Padot na Vizantija (The Fall of the Byzantium in English) were one of the leading lights in the Yugoslavian post-punk scene. Singer Goran Trajkoski went on to participate in two legendary projects: Anastasia and Mizar (for a short tenure).
Saniboj Žugić is a composer of electroacoustic music who hailed from Zagreb, Croatia, then part of Yugoslavia.
Music from the ex-Yugoslavia is a region well worth exploring. Everything from Industrial and goth to power-pop was well-represented, and a lot of this material holds up quite well. Take, for example, Opera Lu, a band from Sarajevo, whose New-Wave sound compares favorably to bands like The Buzzcocks and The Real Kids.
Duško Gojković made his name in the former Yugoslavia. He collaborates here with the Sarajevo Big Band out of Bosnia-Herzegovina.
Every time I go to Skopje, there is always someone who asks why on Earth I’d bother to come and stay such long periods of time in what they feel is an insignificant city in the heart of the Balkans. You can thank this song, the disc it came on, and a friendship with Gorazd […]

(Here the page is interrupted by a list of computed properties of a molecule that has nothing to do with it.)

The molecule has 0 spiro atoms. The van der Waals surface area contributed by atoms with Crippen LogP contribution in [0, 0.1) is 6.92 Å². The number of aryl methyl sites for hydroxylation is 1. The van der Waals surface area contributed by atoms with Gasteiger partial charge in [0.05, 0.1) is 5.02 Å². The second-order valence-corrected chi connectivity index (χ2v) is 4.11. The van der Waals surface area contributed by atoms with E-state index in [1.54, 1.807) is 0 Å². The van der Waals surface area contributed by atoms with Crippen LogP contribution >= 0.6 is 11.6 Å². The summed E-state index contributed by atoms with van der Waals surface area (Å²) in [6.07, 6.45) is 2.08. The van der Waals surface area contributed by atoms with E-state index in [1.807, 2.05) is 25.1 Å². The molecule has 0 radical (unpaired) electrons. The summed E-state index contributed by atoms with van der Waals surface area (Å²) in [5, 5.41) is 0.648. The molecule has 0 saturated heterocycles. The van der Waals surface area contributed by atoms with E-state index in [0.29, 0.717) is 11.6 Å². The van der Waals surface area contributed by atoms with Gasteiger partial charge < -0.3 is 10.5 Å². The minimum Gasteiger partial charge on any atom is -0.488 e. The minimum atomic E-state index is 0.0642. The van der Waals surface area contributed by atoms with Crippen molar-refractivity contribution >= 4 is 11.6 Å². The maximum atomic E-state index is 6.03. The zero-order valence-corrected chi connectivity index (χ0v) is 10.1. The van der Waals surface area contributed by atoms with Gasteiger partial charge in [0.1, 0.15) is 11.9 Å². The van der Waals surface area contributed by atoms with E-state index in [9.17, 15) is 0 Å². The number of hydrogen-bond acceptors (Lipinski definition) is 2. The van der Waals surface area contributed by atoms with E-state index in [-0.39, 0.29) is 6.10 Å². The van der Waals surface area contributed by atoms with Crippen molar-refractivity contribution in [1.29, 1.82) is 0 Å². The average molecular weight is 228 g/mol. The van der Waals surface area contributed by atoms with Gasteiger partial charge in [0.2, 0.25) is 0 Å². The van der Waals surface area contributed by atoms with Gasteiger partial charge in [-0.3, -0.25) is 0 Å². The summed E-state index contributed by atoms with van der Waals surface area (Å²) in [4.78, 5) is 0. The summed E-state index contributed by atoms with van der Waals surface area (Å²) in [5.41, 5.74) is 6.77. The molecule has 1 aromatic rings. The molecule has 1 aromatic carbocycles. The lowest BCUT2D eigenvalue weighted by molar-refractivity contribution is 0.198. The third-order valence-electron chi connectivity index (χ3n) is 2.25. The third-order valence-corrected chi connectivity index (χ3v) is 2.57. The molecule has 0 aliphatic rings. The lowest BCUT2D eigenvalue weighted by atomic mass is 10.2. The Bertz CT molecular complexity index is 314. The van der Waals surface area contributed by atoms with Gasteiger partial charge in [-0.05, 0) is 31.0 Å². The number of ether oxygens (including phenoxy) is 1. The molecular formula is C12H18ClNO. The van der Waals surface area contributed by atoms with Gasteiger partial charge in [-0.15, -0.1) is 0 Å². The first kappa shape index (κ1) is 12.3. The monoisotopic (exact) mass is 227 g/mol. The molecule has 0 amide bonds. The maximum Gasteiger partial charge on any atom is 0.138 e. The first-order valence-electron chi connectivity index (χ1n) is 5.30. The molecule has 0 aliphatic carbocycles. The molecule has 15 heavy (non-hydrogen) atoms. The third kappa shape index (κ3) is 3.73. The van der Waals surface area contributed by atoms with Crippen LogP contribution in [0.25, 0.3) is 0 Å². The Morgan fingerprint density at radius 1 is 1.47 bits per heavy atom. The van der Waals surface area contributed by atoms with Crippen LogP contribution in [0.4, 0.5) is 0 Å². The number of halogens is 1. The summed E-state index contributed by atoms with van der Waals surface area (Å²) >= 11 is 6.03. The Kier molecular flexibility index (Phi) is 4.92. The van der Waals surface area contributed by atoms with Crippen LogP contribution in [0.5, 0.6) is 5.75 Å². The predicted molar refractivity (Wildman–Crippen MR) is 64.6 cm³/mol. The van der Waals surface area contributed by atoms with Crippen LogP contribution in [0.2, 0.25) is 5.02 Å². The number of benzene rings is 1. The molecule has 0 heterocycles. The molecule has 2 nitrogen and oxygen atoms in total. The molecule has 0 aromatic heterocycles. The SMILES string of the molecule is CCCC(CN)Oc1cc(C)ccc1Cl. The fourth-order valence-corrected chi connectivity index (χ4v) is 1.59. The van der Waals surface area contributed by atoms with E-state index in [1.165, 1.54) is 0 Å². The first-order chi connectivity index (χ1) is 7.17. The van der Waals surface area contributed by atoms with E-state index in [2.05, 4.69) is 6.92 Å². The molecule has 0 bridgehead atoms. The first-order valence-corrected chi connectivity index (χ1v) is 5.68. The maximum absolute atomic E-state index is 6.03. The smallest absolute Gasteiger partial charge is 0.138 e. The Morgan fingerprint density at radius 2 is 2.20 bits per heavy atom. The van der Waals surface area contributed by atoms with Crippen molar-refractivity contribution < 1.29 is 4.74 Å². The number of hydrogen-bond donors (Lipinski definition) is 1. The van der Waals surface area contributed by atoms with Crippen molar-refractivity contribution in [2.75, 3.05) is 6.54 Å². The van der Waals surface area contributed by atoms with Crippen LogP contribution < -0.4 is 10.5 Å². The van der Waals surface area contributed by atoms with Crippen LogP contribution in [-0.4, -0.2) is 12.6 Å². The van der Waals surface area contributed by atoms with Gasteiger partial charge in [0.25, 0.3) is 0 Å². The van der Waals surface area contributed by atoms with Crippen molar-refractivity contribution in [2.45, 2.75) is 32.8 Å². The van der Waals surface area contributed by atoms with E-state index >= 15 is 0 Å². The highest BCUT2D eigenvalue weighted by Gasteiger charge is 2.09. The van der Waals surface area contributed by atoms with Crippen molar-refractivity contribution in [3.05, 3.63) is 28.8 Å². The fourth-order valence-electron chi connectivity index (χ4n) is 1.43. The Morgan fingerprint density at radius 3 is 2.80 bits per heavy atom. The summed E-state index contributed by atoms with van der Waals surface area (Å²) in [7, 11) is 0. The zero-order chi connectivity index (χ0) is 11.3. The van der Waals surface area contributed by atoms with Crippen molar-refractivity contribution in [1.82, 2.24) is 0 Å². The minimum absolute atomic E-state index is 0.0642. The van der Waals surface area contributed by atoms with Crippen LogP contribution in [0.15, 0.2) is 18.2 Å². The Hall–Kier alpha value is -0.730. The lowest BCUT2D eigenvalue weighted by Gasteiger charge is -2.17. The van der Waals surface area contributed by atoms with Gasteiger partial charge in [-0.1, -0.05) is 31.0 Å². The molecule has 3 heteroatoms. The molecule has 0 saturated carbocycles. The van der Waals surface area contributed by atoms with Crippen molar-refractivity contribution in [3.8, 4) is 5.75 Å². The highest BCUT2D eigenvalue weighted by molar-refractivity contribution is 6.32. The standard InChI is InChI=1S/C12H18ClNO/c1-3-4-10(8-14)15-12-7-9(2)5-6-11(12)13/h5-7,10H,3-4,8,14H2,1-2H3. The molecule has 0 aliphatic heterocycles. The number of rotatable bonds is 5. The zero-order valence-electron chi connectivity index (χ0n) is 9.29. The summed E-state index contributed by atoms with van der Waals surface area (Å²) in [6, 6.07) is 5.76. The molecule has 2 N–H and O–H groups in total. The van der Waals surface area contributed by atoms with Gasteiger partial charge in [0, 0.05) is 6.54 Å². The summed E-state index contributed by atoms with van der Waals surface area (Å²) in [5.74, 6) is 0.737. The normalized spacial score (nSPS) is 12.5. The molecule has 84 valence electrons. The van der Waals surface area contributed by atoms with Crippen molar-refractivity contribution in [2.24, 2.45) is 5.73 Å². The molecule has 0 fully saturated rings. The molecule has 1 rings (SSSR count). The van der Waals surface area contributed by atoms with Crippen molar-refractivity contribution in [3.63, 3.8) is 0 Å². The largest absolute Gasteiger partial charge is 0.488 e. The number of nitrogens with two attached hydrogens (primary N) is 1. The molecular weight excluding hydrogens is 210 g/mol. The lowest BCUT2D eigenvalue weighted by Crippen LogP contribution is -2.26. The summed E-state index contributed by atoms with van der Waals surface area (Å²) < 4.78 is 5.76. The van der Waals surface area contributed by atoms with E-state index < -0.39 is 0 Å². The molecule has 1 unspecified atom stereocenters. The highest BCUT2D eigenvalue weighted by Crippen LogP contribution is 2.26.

One wonders if Blaxploitation soundtracks were big in the Former Yugoslavia. Here’s Serbian bandleader Angelo Vlatković funking out.
Aleksandar ‘Saša’ Subota was a jazz musician from Belgrade, Serbia, who was quite a big player in the ex-Yugoslavian jazz scene in the 1960s and 1970s. Here, he does sterling work in covering Herbie Hancock’s 1962 classic.